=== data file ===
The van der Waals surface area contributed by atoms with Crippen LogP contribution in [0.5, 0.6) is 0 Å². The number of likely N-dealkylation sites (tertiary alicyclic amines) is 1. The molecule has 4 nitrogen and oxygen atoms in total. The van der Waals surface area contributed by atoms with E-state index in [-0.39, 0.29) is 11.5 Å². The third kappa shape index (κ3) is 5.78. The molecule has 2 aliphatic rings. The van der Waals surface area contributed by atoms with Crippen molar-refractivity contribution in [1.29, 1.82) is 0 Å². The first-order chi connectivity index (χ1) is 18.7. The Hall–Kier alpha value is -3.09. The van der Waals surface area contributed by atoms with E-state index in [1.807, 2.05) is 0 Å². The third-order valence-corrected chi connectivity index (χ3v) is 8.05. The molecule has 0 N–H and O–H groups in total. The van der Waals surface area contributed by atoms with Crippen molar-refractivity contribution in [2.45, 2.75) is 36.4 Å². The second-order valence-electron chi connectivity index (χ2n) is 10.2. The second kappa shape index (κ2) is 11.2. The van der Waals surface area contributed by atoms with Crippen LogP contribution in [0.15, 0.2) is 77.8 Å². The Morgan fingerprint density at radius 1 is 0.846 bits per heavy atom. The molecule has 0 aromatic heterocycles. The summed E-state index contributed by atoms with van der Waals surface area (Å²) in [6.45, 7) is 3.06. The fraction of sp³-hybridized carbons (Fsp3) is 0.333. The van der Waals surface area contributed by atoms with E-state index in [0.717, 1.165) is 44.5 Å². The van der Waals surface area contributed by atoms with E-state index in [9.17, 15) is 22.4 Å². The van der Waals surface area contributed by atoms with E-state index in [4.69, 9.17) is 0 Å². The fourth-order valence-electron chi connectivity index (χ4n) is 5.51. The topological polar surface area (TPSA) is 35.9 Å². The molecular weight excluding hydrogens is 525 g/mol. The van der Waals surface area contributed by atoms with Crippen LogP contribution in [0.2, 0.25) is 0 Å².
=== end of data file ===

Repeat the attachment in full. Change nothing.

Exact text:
The van der Waals surface area contributed by atoms with Crippen LogP contribution in [0.5, 0.6) is 0 Å². The number of likely N-dealkylation sites (tertiary alicyclic amines) is 1. The molecule has 4 nitrogen and oxygen atoms in total. The van der Waals surface area contributed by atoms with E-state index in [-0.39, 0.29) is 11.5 Å². The third kappa shape index (κ3) is 5.78. The molecule has 2 aliphatic rings. The van der Waals surface area contributed by atoms with Crippen molar-refractivity contribution in [1.29, 1.82) is 0 Å². The first-order chi connectivity index (χ1) is 18.7. The Hall–Kier alpha value is -3.09. The van der Waals surface area contributed by atoms with E-state index in [1.807, 2.05) is 0 Å². The third-order valence-corrected chi connectivity index (χ3v) is 8.05. The molecule has 0 N–H and O–H groups in total. The van der Waals surface area contributed by atoms with Crippen molar-refractivity contribution in [2.45, 2.75) is 36.4 Å². The second-order valence-electron chi connectivity index (χ2n) is 10.2. The second kappa shape index (κ2) is 11.2. The van der Waals surface area contributed by atoms with Crippen LogP contribution in [0.15, 0.2) is 77.8 Å². The Morgan fingerprint density at radius 1 is 0.846 bits per heavy atom. The molecule has 0 aromatic heterocycles. The summed E-state index contributed by atoms with van der Waals surface area (Å²) in [6.45, 7) is 3.06. The fraction of sp³-hybridized carbons (Fsp3) is 0.333. The van der Waals surface area contributed by atoms with E-state index in [0.717, 1.165) is 44.5 Å². The van der Waals surface area contributed by atoms with E-state index in [9.17, 15) is 22.4 Å². The van der Waals surface area contributed by atoms with E-state index in [4.69, 9.17) is 0 Å². The fourth-order valence-electron chi connectivity index (χ4n) is 5.51. The topological polar surface area (TPSA) is 35.9 Å². The molecular weight excluding hydrogens is 525 g/mol. The van der Waals surface area contributed by atoms with Crippen LogP contribution in [0.2, 0.25) is 0 Å².